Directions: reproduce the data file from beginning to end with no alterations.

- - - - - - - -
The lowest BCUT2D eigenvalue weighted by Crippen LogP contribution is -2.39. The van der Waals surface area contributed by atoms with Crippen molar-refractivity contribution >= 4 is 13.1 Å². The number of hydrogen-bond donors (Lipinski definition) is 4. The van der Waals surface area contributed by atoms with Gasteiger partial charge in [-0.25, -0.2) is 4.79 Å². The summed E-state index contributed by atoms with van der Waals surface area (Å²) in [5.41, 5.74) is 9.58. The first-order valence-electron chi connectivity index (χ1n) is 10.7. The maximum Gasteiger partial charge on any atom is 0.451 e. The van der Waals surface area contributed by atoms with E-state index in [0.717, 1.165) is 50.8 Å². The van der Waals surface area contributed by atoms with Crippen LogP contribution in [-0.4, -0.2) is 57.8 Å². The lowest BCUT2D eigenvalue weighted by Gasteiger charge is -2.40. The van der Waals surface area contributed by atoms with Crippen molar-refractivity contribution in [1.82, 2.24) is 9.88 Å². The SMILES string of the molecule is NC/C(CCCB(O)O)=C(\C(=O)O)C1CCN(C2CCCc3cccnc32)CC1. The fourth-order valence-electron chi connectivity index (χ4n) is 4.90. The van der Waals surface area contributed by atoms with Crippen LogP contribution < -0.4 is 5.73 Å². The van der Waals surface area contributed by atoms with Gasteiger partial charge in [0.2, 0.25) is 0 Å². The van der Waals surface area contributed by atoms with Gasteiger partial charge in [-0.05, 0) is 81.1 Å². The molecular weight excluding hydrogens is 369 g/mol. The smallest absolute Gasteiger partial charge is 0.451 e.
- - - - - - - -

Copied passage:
The lowest BCUT2D eigenvalue weighted by Crippen LogP contribution is -2.39. The van der Waals surface area contributed by atoms with Crippen molar-refractivity contribution >= 4 is 13.1 Å². The number of hydrogen-bond donors (Lipinski definition) is 4. The van der Waals surface area contributed by atoms with Gasteiger partial charge in [-0.25, -0.2) is 4.79 Å². The summed E-state index contributed by atoms with van der Waals surface area (Å²) in [5.41, 5.74) is 9.58. The first-order valence-electron chi connectivity index (χ1n) is 10.7. The maximum Gasteiger partial charge on any atom is 0.451 e. The van der Waals surface area contributed by atoms with E-state index in [0.717, 1.165) is 50.8 Å². The van der Waals surface area contributed by atoms with Crippen LogP contribution in [-0.4, -0.2) is 57.8 Å². The lowest BCUT2D eigenvalue weighted by Gasteiger charge is -2.40. The van der Waals surface area contributed by atoms with Crippen molar-refractivity contribution in [1.82, 2.24) is 9.88 Å². The SMILES string of the molecule is NC/C(CCCB(O)O)=C(\C(=O)O)C1CCN(C2CCCc3cccnc32)CC1. The fourth-order valence-electron chi connectivity index (χ4n) is 4.90. The van der Waals surface area contributed by atoms with Crippen LogP contribution < -0.4 is 5.73 Å². The van der Waals surface area contributed by atoms with Gasteiger partial charge in [0.2, 0.25) is 0 Å². The van der Waals surface area contributed by atoms with Gasteiger partial charge in [-0.05, 0) is 81.1 Å². The molecular weight excluding hydrogens is 369 g/mol. The smallest absolute Gasteiger partial charge is 0.451 e.